Rich Dark Red

Mix Indian red with a little black Japan.

Rich Dark Brown

Mix crimson lake and black Japan, varying the amount of each according to the depth required.

Chocolate Brown

Mix orange chrome with black Japan.

Leather Color

This is obtained in exactly the same way as chocolate brown excepting that rather more chrome is used.

Bottle Green

Mix together Prussian blue, Dutch pink and black Japan.

Invisible Green

Use the same mixture as for bottle green but use less Japan.

Light And Dark Reds

A series to which there is no end, may be obtained by mixing either vermilion or vermilionette with black Japan in varying proportions.

Neutral Green

This is produced by adding lemon chrome to a little black Japan.

Reds

Acacia

This may be described as a dark maroon. It is made by mixing five parts of black, three of Indian red and one of Prussian blue. Less of the black will give a more pleasing shade.

Amaranthine

This is a crimson which can be made by mixing three parts of vermilionette with one of Prussian blue.

Anemone

This is a reddish purple, and may be made by mixing two parts of black, one of white, six of a bright red, and six of Prussian blue.

Apricot

Mix middle chrome yellow with a little vermilion and add a very little lake.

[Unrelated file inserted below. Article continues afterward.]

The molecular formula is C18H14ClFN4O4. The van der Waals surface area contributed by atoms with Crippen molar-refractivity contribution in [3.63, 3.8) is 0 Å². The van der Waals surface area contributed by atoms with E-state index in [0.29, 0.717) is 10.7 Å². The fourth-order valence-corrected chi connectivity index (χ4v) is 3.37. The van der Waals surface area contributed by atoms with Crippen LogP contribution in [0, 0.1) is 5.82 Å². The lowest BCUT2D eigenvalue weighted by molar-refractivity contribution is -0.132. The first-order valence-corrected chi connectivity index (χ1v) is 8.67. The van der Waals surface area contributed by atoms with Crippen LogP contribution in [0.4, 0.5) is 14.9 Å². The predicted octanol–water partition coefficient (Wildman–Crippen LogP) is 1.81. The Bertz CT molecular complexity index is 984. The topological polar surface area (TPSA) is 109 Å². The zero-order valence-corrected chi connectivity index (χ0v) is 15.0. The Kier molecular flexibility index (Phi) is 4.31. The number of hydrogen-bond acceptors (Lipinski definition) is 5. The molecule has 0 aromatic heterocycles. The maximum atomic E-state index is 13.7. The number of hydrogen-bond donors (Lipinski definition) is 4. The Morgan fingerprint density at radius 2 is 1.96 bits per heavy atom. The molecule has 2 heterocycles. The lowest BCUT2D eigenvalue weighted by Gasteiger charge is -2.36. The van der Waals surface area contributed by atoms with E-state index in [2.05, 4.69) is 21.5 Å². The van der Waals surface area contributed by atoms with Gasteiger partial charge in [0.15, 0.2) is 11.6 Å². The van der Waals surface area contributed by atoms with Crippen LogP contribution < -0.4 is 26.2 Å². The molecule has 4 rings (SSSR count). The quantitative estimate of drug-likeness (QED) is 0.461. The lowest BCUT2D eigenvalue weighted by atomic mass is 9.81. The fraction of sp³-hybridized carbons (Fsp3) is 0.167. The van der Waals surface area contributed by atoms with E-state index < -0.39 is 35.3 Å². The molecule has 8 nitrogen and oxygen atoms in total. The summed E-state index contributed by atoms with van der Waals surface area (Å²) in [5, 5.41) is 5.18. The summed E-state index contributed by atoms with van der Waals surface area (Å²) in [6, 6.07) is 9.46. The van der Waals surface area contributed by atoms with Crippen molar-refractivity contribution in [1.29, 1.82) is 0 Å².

Armenian Red

Mix one part of yellow ochre with two parts of Venetian red.

Aurore

A dull pink shade, which can be produced as follows: Mix together one part of Indian red, two of orange chrome, a little lemon chrome, and two of blue, lightening up with white.

Bay. Mix together five parts of black, three of Venetian red, and a little orange chrome.

Begonia

A dark red purple, which may be obtained by mixing six parts of lamp black, five of bright red, and four of Prussian blue.

Black Maroon

Take eight parts of black and mix them with one of a bright red and a little Prussian blue.

Blood Red

Any bright red tuned down with a little black will produce a shade sometimes called by this name.

Bordeaux Red

Take nine parts of black and mix with it two parts of orange chrome and one of Prussian blue.

Brick

Use two parts of French ochre to one part of Venetian red and one part of white lead, adding more ochre if required to lighten the color. This gives a good tint, sometimes called brick red, and is suitable for outside work.

Bright Scarlet

Mix twenty parts of vermilion, seven parts of pale chrome, and one part of golden ochre. A good vermilionette slightly toned down with yellow answers the same purpose.

Bronze Red

This is a red toned down with about a fourth part of black, a little bright yellow or orange being added.

Cambridge Red

Vermilion, to which is added about one twentieth part of Prussian blue, gives a color called Cambridge red.